In most high school settings, the first four experiments can be used very early in the year — at about the time that chemical formulas and reactions are being introduced.  As a laboratory activity, these experiments are appropriate when discussing chemical compounds, chemical formulas, and chemical reactions.  Experiments 1 and 2 demonstrate oxygen’s ability to support and enhance combustion.  The chemical reactions in Experiments 3 and 4 are very simple: hydrogen and oxygen produce water.  Mole calculations may be done, but are optional.  The law of combining volumes can be determined experimentally by playing with the H2/O
2 mixture ratio in Experiments 3 and 4.  Experiment 4 requires a piezoelectric sparking device that can be constructed from a piezoelectric lighter.

    Experiments 5 - 9 are suited for use as classroom demonstrations.  

    Experiment 5 involves glowing hot steel wool and is quite impressive as a demonstration, but steel wool is messy and hot metal is dangerous. This experiment can be used to demonstrate that metals can burn and undergo rapid oxidation.  A discussion of corrosion and rust formation can help students compare rapid oxidation with slow oxidation of metals.  The experiment can be used when combustion reactions are discussed or oxidation as a type of chemical reaction is introduced.  

    The Blue Bottle experiment (Experiment 6) features a clear solution that turns blue upon shaking.  This demonstration can be used repeatedly for over 24 hours!  It can be used when discussing oxygen’s solubility in water, including the depletion of dissolved oxygen.  It makes a good demonstration when discussing natural waters, biological oxygen demand, water stagnation, etc.  In a traditional chemistry course, we use it to as a demonstration of LeChâltelier’s principle.

    Experiment 7, Oxygen makes the flame hotter, is used as a demonstration because the ensuing discussion about the nature of a flame is best done as a teacher-led discussion.

    Experiment 8, Mini-sponge shooter, in which a sponge projectile is shot up to 10 m requires a special syringe in which a hole has been drilled through the barrel.  Use this demonstration when discussing explosions and explosive mixtures.  

    Experiment 9, Chemiluminescence uses a relatively toxic chemical, dimethylsulfoxide (dmso), that is inappropriate for handling by students.  Use this demonstration when discussing types of energy — heat, light and electrical.  

Background skills required
    Students should be able to:

generate a gas using the In-Syringe method
measure quantities of liquid reagents
use a balance
light matches and work with small flames in a responsible and appropriate manner for a science laboratory

Time required

    Students should be able to generate hydrogen and perform the four experiments in Part 1 in a single 45 minute laboratory period.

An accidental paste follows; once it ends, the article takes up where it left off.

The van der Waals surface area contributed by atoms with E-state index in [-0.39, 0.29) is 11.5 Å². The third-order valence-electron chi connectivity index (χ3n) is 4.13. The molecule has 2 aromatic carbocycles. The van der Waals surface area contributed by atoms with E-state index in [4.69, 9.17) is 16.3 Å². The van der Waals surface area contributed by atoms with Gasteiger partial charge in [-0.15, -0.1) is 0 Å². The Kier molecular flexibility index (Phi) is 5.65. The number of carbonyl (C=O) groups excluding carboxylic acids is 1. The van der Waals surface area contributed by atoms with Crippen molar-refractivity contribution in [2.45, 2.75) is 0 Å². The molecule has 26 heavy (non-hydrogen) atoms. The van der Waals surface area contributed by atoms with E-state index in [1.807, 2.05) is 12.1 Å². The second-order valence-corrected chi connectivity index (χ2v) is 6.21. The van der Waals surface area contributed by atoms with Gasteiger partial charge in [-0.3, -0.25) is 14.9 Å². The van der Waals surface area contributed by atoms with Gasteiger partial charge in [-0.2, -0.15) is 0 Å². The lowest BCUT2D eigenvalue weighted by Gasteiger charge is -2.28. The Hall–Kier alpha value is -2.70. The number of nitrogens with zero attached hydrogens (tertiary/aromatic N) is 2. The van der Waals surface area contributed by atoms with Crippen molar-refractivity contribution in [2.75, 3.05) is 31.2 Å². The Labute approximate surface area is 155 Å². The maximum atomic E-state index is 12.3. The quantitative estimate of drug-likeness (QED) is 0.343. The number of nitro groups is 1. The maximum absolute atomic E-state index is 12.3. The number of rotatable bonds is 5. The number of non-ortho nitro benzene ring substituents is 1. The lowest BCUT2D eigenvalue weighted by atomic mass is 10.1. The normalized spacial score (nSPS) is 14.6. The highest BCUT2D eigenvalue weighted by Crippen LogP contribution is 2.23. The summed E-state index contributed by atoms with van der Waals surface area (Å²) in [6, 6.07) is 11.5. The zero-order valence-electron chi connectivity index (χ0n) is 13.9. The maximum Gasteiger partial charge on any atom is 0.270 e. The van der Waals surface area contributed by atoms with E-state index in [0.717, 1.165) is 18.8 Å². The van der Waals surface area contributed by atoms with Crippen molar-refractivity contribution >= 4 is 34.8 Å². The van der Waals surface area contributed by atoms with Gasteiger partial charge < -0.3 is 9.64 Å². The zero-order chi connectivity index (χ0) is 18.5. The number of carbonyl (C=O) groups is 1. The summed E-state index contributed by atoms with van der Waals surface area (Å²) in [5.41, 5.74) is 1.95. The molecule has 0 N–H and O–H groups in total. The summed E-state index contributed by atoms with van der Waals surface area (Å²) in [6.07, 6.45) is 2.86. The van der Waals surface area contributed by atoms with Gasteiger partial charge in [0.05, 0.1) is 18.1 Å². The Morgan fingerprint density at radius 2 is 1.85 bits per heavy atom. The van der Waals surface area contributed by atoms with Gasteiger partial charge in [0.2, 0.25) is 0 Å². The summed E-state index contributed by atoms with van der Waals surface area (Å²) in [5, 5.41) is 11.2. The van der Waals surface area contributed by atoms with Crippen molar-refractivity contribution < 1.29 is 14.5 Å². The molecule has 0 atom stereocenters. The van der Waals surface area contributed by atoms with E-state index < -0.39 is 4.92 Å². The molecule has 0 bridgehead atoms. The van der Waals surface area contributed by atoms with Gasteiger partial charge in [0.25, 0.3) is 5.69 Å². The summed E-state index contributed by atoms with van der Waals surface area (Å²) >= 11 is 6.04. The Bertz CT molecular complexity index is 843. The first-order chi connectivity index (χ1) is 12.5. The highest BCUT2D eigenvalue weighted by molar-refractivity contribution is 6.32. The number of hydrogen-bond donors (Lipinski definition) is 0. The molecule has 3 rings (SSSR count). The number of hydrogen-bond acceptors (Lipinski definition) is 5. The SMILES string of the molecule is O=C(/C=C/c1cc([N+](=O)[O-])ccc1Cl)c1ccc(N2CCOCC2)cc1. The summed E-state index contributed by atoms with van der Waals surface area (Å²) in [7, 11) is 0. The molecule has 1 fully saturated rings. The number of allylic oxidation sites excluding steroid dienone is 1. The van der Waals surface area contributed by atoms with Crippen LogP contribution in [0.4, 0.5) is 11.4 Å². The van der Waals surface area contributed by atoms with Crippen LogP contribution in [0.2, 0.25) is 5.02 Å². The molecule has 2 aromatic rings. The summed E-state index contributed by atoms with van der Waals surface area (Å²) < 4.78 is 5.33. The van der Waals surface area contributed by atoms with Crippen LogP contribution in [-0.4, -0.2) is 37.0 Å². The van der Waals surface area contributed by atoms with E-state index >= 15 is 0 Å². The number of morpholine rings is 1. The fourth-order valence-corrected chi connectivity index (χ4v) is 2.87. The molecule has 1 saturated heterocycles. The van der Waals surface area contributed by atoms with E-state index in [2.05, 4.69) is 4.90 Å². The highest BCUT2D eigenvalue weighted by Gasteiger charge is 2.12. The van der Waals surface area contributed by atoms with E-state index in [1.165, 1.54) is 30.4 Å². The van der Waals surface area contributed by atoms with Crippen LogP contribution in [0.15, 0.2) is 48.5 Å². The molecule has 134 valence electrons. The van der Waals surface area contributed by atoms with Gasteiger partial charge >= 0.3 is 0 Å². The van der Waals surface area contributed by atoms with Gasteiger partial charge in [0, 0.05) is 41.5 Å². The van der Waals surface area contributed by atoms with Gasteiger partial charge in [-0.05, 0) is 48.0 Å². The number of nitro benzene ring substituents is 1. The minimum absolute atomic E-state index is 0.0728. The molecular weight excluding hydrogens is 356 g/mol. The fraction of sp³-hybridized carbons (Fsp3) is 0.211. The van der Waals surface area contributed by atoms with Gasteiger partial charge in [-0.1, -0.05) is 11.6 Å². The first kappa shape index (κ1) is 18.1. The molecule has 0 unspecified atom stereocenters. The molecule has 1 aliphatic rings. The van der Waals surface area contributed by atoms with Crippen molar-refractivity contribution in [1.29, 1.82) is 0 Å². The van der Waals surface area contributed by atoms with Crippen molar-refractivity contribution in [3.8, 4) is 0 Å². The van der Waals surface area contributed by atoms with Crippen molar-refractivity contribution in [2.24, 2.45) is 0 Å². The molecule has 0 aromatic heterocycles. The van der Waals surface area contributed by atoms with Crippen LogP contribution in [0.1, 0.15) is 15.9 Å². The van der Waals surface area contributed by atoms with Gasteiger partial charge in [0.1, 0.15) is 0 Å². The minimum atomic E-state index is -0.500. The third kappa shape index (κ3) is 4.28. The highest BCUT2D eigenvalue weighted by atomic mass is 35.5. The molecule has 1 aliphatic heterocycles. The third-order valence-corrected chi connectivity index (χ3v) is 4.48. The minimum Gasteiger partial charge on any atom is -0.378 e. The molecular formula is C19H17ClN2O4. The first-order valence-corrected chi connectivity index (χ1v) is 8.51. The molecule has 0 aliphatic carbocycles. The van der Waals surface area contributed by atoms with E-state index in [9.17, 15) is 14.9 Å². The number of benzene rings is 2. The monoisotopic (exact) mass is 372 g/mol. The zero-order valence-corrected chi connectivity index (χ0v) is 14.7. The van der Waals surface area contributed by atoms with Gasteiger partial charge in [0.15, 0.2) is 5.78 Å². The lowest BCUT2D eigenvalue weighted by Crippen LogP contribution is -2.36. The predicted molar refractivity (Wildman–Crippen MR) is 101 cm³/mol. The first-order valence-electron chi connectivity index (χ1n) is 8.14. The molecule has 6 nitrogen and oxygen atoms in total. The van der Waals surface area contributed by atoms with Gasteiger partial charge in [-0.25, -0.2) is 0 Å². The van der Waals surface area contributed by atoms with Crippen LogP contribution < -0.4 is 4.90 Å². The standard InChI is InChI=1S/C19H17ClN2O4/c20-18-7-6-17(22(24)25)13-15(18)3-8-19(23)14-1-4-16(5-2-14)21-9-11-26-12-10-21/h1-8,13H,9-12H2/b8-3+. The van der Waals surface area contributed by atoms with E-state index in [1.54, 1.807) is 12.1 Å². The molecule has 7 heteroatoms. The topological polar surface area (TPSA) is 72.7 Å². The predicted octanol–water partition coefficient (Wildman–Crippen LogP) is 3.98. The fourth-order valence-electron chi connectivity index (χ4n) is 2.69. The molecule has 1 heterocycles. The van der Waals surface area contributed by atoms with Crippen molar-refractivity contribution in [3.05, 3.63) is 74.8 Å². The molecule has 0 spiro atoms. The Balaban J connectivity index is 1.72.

Preparation of oxygen in a “gas bag
    Large samples of O2(g) can be prepared conveniently in 1 L food storage bag.

Student Instructions
    For classroom use by teachers, one copy per student in the class may be made free of charge and without further permission.  Student instructions and questions only (without teaching tips, suitability information, etc.) can be downloaded free of charge as a Microsoft Word document from the website. Download now.

Answers to the questions, lists of materials and chemicals, and additional reference information.
    This page is fairly similar in content to Chapter 3 in our book Microscale Gas Chemistry.   Our 500-page book includes all of the information included at this website and much more!  Answers to all of the questions, chapter-by-chapter lists of the equipment and chemicals needed to conduct the experiments as classroom demonstrations or laboratory activities for the entire class, construction instructions for various pieces of equipment, information for the preparation of stock solutions, ordering information, and a complete index — are all available in the book, but not at the website.  The book,
Microscale Gas Chemistry, can be ordered from Educational Innovations (Part Number BK-590) from  their website.


General Safety Precautions
    Always wear safety glasses.  Gases in syringes may be under pressure and could spray liquid chemicals.  Follow the instructions and only use the quantities suggested.  CAUTION! Hydrogen forms explosive mixtures with air.

    Oxygen is non-toxic in normal quantities.  Pure oxygen can be toxic if inhaled in large quantities as the pure gas, but this is not a concern with these experiments.  Do not intentionally inhale oxygen samples produced in these experiments.

Equipment (Vendors and Part Numbers)
    Microscale Gas Chemistry Kit:

two 60 mL plastic syringes with a LuerLOK fitting
two Latex LuerLOK syringe caps
two plastic vial caps
one 15 cm length of Latex tubing
one 3 cm length of Latex tubing
one small bottle of silicone oil
one plastic pipet
one clear plastic beverage cup (250 mL/9 oz)
one small plastic weighing dish
one small test tube (12 x 100 mm)
one medium test tube (18 x 150 mm)
one birthday candle

Chemicals (needed for each syringe full of hydrogen produced)

0.05 g solid KI powder
5 mL 6% H2O